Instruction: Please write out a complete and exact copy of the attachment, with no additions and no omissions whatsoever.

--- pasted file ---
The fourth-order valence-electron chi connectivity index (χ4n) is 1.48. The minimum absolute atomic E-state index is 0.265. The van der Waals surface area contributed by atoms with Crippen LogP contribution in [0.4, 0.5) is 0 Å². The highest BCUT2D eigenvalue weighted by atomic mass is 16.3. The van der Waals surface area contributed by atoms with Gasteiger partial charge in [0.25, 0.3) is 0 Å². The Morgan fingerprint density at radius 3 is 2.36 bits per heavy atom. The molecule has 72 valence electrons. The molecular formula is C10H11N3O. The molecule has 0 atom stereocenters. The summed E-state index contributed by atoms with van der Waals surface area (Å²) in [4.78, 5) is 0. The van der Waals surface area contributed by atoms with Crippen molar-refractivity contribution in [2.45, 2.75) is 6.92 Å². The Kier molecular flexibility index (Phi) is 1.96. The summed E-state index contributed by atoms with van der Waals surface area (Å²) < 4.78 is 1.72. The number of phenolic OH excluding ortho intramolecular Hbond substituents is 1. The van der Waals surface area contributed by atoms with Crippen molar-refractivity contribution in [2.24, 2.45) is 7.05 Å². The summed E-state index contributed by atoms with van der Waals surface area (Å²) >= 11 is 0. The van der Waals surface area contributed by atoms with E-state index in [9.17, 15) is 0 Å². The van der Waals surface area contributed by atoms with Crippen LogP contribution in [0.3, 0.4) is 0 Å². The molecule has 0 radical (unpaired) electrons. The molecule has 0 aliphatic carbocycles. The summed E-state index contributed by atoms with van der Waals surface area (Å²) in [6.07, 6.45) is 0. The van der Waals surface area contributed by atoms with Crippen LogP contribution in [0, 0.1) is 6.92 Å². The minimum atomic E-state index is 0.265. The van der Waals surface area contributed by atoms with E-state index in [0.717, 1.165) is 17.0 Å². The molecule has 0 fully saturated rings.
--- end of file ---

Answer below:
The fourth-order valence-electron chi connectivity index (χ4n) is 1.48. The minimum absolute atomic E-state index is 0.265. The van der Waals surface area contributed by atoms with Crippen LogP contribution in [0.4, 0.5) is 0 Å². The highest BCUT2D eigenvalue weighted by atomic mass is 16.3. The van der Waals surface area contributed by atoms with Gasteiger partial charge in [0.25, 0.3) is 0 Å². The Morgan fingerprint density at radius 3 is 2.36 bits per heavy atom. The molecule has 72 valence electrons. The molecular formula is C10H11N3O. The molecule has 0 atom stereocenters. The summed E-state index contributed by atoms with van der Waals surface area (Å²) in [4.78, 5) is 0. The van der Waals surface area contributed by atoms with Crippen molar-refractivity contribution in [2.45, 2.75) is 6.92 Å². The Kier molecular flexibility index (Phi) is 1.96. The summed E-state index contributed by atoms with van der Waals surface area (Å²) < 4.78 is 1.72. The number of phenolic OH excluding ortho intramolecular Hbond substituents is 1. The van der Waals surface area contributed by atoms with Crippen molar-refractivity contribution in [2.24, 2.45) is 7.05 Å². The summed E-state index contributed by atoms with van der Waals surface area (Å²) >= 11 is 0. The van der Waals surface area contributed by atoms with E-state index in [9.17, 15) is 0 Å². The van der Waals surface area contributed by atoms with Crippen LogP contribution in [0.3, 0.4) is 0 Å². The molecule has 0 radical (unpaired) electrons. The molecule has 0 aliphatic carbocycles. The summed E-state index contributed by atoms with van der Waals surface area (Å²) in [6.07, 6.45) is 0. The van der Waals surface area contributed by atoms with Crippen LogP contribution in [0, 0.1) is 6.92 Å². The minimum atomic E-state index is 0.265. The van der Waals surface area contributed by atoms with E-state index in [0.717, 1.165) is 17.0 Å². The molecule has 0 fully saturated rings.